Back in the day, the Baltimore Symphony Orchestra's summer season at Meyerhoff Symphony Hall steered a fairly straight classical course. Sometimes, there were substantive chamber music programs as appetizers before the orchestral concerts.
Edible appetizers were available several years, along with lots of other refreshments, on sale outside the hall before the main event. Wine tastings were tried out, too, along the way. And after the BSO's final notes of the evening, the action often moved back outside for food, drink and dancing.
The Summernights 2008 fest that wrapped up at the beginning of this month didn't have those extra trappings at Meyerhoff. It didn't have all the classical fare, either.
The Music Center at Strathmore, the BSO's second home in Bethesda, got a four-concert serving of traditional classics - Vivaldi, Mozart, Tchaikovsky, Gershwin, Bernstein. Meyerhoff shared only two of Strathmore's classical programs. The rest of the programs there took a decidedly pop culture turn - an evening of video game music, another of Grateful Dead songs dressed up orchestrally into a "symphony."
And, as a bonus, the BSO moved to the Pier Six Pavilion to close its Baltimore summer spree with a tribute to another old rock group, Led Zeppelin.
I found the shift in tone and emphasis rather curious, and I found the explanation interesting. It turns out that Baltimore classical music lovers have tended to disappear after the calendar slips past June.
"I looked at audience size, and the cost to put on the concerts at Meyerhoff versus what we brought in," says BSO President/CEO Paul Meecham. "There wasn't the level of demand in Baltimore."
That's not all. In 2007, a significant difference between Meyerhoff and Strathmore audiences emerged.
When it came to a performance of Beethoven's Ninth, the surest ticket-generator in the repertoire year-round, both venues easily sold lots of tickets. Otherwise, the summer concerts that year "underperformed in Baltimore, while Strathmore did very well," Meecham says. "But a program we did with [jazz clarinetist] Paquito d'Rivera did well in Baltimore, not at Strathmore."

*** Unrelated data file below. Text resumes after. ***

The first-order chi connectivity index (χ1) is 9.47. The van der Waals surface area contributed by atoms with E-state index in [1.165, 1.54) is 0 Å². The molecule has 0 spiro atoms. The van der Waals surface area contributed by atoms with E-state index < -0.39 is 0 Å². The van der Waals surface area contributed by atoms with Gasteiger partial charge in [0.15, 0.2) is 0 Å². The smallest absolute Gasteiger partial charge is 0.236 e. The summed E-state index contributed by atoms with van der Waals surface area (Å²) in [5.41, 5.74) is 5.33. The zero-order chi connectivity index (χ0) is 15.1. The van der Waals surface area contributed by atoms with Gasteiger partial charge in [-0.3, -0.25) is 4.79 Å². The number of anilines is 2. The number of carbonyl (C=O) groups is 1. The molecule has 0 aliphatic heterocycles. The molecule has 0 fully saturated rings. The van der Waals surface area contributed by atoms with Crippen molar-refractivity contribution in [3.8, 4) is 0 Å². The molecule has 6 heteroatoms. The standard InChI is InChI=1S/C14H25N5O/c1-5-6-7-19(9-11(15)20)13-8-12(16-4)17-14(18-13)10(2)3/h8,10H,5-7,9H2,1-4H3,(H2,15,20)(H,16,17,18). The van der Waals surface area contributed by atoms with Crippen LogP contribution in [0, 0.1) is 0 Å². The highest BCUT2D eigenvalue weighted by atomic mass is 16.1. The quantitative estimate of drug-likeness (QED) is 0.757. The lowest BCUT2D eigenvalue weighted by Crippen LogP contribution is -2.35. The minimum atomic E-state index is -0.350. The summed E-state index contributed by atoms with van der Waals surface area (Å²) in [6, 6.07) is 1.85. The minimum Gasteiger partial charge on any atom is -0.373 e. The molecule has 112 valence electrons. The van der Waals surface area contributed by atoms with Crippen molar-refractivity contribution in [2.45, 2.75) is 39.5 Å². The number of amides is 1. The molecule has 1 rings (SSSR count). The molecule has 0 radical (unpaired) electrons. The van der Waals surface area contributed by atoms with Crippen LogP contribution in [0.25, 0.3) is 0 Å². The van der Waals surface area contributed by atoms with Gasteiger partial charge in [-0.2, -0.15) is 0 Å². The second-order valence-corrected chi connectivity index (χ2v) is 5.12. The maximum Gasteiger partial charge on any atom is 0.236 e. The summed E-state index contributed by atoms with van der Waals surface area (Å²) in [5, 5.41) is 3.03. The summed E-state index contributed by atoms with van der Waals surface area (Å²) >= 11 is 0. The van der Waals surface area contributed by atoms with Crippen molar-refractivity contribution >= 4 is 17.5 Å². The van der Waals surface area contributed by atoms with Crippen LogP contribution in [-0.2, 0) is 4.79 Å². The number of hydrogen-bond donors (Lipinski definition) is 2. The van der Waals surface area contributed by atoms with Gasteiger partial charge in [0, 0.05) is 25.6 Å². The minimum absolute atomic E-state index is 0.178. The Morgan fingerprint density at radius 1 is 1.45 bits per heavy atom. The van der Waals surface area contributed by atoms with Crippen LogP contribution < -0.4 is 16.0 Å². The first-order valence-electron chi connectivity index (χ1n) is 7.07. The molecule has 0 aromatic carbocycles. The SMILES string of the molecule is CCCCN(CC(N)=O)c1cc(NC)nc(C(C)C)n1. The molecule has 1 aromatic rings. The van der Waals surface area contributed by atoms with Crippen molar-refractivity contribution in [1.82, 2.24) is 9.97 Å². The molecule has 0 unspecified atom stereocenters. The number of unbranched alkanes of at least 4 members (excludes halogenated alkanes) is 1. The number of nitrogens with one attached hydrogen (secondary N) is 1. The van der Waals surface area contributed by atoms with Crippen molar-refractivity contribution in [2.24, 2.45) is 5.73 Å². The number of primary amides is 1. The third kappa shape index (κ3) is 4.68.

This year, Meecham decided to "retain classical programming at Strathmore," where the public seemed less inclined toward lighter or cross-over programs, "and mix it up more at Meyerhoff," where the classics weren't causing lines at the box office.
Meecham notes that "a few people said it was a shame we didn't have the outdoor food and entertainment at Meyerhoff. We might reinstate that, but there was very little money coming in from that in past years," he says.
Not surprisingly, then, it's all about the bottom line. My guess is that the BSO's split personality this summer will return in 2009, as the orchestra continues to tweak things, seeking to find the formula that will sell best in each venue.
Here are some statistics from the 2008 summer festival:
At the 2,400-seat Meyerhoff, the Grateful Dead tribute sold out, and the program of video game music nearly did. Both events drew many people to a BSO event for the first time (32 percent of the video crowd, 40 percent of the Dead audience). But, adding in the two classical programs, the average capacity at the hall was 70 percent.
The Pier Six concert drew more than 3,500 people (total capacity about 4,200).
At Strathmore, the Gershwin/Bernstein concert sold out (it wasn't offered at Meyerhoff), and average capacity for the summer season was 73 percent.
The 2008-2009 season will find the Concert Artists of Baltimore tackling Verdi's monumental Requiem on April 18 at the Lyric Opera House. Founding artistic director Edward Polochick has programmed additional choral music during the season - Concert Artists comprises a professional chorus as well as an orchestra - including Symphony No. 2 (Lobgesang) by Mendelssohn, to celebrate the composer's bicentennial in '09.
That program, which also includes Mendelssohn's Concerto for Two Pianos (with soloists Brian Ganz and Shaun Tirrell), will be performed March 7 at the ensemble's regular home, the acoustically superb Gordon Center in Owings Mills.
The season opens there Sept. 27 with a French program that features Lalo's Cello Concerto (with soloist Gita Ladd), orchestral works by Ravel and Ibert, and a contemporary French choral repertoire. American music is the focus of the Nov. 8 concert, including such favorites as Barber's Adagio for Strings, Gershwin's Rhapsody in Blue (with pianist Inna Faliks) and dances from Copland's Rodeo.
A dance theme will thread through a concert Jan. 31 that offers Kodaly's Dances of Galanta and, with pianist Mark Markham, works by Liszt and Chopin. Choral music from Eastern Europe will also be performed.